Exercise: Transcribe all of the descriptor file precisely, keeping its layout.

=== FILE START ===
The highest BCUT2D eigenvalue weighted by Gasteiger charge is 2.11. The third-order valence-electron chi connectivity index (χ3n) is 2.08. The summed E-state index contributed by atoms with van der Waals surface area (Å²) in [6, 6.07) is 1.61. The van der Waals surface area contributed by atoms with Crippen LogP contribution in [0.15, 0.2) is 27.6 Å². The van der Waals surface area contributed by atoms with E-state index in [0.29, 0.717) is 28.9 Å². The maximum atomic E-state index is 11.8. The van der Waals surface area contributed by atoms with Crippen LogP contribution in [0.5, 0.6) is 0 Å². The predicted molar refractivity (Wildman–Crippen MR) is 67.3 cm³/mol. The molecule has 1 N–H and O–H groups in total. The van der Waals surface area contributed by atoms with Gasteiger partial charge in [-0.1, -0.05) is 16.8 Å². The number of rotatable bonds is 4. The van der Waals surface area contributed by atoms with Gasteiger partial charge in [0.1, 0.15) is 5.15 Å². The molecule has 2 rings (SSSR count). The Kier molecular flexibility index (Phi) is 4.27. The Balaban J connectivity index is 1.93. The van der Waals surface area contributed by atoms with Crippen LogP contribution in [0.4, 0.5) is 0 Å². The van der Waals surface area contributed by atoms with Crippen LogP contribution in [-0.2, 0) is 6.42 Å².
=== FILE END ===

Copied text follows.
The highest BCUT2D eigenvalue weighted by Gasteiger charge is 2.11. The third-order valence-electron chi connectivity index (χ3n) is 2.08. The summed E-state index contributed by atoms with van der Waals surface area (Å²) in [6, 6.07) is 1.61. The van der Waals surface area contributed by atoms with Crippen LogP contribution in [0.15, 0.2) is 27.6 Å². The van der Waals surface area contributed by atoms with E-state index in [0.29, 0.717) is 28.9 Å². The maximum atomic E-state index is 11.8. The van der Waals surface area contributed by atoms with Crippen LogP contribution in [0.5, 0.6) is 0 Å². The predicted molar refractivity (Wildman–Crippen MR) is 67.3 cm³/mol. The molecule has 1 N–H and O–H groups in total. The van der Waals surface area contributed by atoms with Gasteiger partial charge in [-0.1, -0.05) is 16.8 Å². The number of rotatable bonds is 4. The van der Waals surface area contributed by atoms with Gasteiger partial charge in [0.1, 0.15) is 5.15 Å². The molecule has 2 rings (SSSR count). The Kier molecular flexibility index (Phi) is 4.27. The Balaban J connectivity index is 1.93. The van der Waals surface area contributed by atoms with Crippen LogP contribution in [0.4, 0.5) is 0 Å². The van der Waals surface area contributed by atoms with Crippen LogP contribution in [-0.2, 0) is 6.42 Å².